I’m part time exempt and my boss says I need to be available 24/7

Dear Evil HR Lady,

I recently accepted a part-time exempt position; I’m contracted for 220 days/year. Unlike most part-time people, I work about 50 hours most weeks. But, I get to choose 3-4 days that I’m off work each month.

Recently, I had to work on one of my “off” days. My supervisor told me that as an exempt employee, I am expected to work when needed 24/7, and despite working most the day, it still counted as one of my “off” days.

I understand that exempt employees work above and beyond 40 hours each week, but is this particular circumstance ethical? I don’t mind pulling 12-hour days on my regularly scheduled workdays, but I do not want to start working on days I’m off. My salary is prorated to part-time status. 

Ethical? Well, kind of, but not really.

For what it’s worth, I spent 3 years as a part time exempt person. I was in a job share, so if I wasn’t in the office, my partner was. But there were plenty of times I put in tons of hours from home on my days off because stuff needed to be done and we had hard deadlines. Was it unfair? Well, to be honest, if I’d been full time, those would have been the weeks I put in 60 hours instead of 40 anyway.

The problem is I suspect your boss is not very nice about it and that you didn’t have a choice. My boss never said, “Suzanne, you MUST do this from home, RIGHT NOW!!!!” I saw that it needed to be done and did it.  I felt responsible and so I did it. I also came in on a Saturday to do work when needed. And that’s the thing about being an exempt employee–you’re supposed to be independent enough and responsible enough that you can spot when you need to work more all on your own. Bosses of exempt employees should also treat their employees like they are responsible enough to know when they need to pull some extra weight as well. From time to time, my boss would call me at home on my days off but she’d always begin, “I’m so sorry to bother you but…”

So, I think this is less of a problem of needing to throw in a few extra hours here and there, but that you feel that your boss doesn’t respect you or your arrangement. It is absolutely normal for an exempt person to have to put in additional hours than what is “scheduled.” But, it’s not ethical for a manager of an exempt employee to demand 24/7 availability. It’s also reasonable for you to have comp time if it gets excessive. But, if you were full time, you wouldn’t be demanding comp time every time you stayed late.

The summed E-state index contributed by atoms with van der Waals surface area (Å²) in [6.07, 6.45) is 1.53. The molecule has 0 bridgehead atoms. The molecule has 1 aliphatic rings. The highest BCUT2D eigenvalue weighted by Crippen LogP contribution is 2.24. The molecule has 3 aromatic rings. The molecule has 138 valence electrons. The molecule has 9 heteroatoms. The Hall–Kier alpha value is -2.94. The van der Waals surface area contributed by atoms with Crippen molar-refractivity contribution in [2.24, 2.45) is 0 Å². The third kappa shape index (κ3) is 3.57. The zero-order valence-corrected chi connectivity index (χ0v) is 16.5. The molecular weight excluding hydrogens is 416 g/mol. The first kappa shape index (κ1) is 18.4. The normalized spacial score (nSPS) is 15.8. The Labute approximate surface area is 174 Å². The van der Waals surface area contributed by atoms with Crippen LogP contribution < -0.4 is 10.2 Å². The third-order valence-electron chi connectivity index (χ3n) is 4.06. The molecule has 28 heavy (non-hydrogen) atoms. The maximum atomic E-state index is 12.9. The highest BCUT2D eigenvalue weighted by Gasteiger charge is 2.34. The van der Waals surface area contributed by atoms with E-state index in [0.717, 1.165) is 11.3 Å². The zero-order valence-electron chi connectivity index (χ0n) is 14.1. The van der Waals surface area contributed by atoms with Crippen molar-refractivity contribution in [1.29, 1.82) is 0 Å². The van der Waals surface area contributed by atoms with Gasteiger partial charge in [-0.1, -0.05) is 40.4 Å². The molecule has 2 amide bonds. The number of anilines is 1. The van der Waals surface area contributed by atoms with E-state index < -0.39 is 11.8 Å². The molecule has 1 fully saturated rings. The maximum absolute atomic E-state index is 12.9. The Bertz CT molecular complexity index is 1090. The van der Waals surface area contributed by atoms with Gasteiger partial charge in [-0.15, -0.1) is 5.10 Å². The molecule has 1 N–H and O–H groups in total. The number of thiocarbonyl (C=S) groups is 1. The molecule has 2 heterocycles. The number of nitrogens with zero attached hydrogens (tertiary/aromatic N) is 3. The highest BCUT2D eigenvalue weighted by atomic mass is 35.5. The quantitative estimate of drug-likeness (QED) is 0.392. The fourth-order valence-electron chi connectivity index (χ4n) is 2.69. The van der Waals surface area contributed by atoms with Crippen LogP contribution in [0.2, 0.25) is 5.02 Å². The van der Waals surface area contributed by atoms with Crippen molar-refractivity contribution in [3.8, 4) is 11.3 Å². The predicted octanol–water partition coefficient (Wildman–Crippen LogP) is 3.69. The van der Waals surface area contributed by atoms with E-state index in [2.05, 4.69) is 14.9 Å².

So, if this is a one time occurrence and your boss was stressed out and this isn’t her normal reaction to such things, I’d let it go. If it starts to be a problem, I’d sit her down and say, “Jessica, I’m getting concerned about something. I accepted this job precisely because it was part time, but it appears to be moving into full time territory. That’s not what I agreed to. What do I need to do so that I’m not needed on my days off?”

Or, since you get to choose your days off, is it possible that you can just not schedule them in advance and be like, “Oh, Jessica wants me to come in today, so I’ll take next Tuesday off?” And what is her response if she wants you to come in and you have plans so you can’t? All those things need to be taken into consideration.

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4 thoughts on “I’m part time exempt and my boss says I need to be available 24/7

  1. I’m rather confused. Part time exempt makes sense (if it’s a bit unusual), but 50 hours per week doesn’t seem to jibe with a “Part time” designation. Nor does a schedule of only having 3-4 days off per month. That sounds like a full time schedule (and a pretty busy full time schedule at that!) to me…

  2. I see the solution as simple. If it’s my agreed day off and it really matters to me to have that day off, I’m simply “not home” and “forgot to carry my cell phone.”

  3. In what universe is 50 hours a week considered part time? What you have is a full time flex schedule.

    I’d simply tell your supervisor that you negotiated a flexible schedule where you work only four days a week and if they want you to work more than that they need to revisit your compensation.

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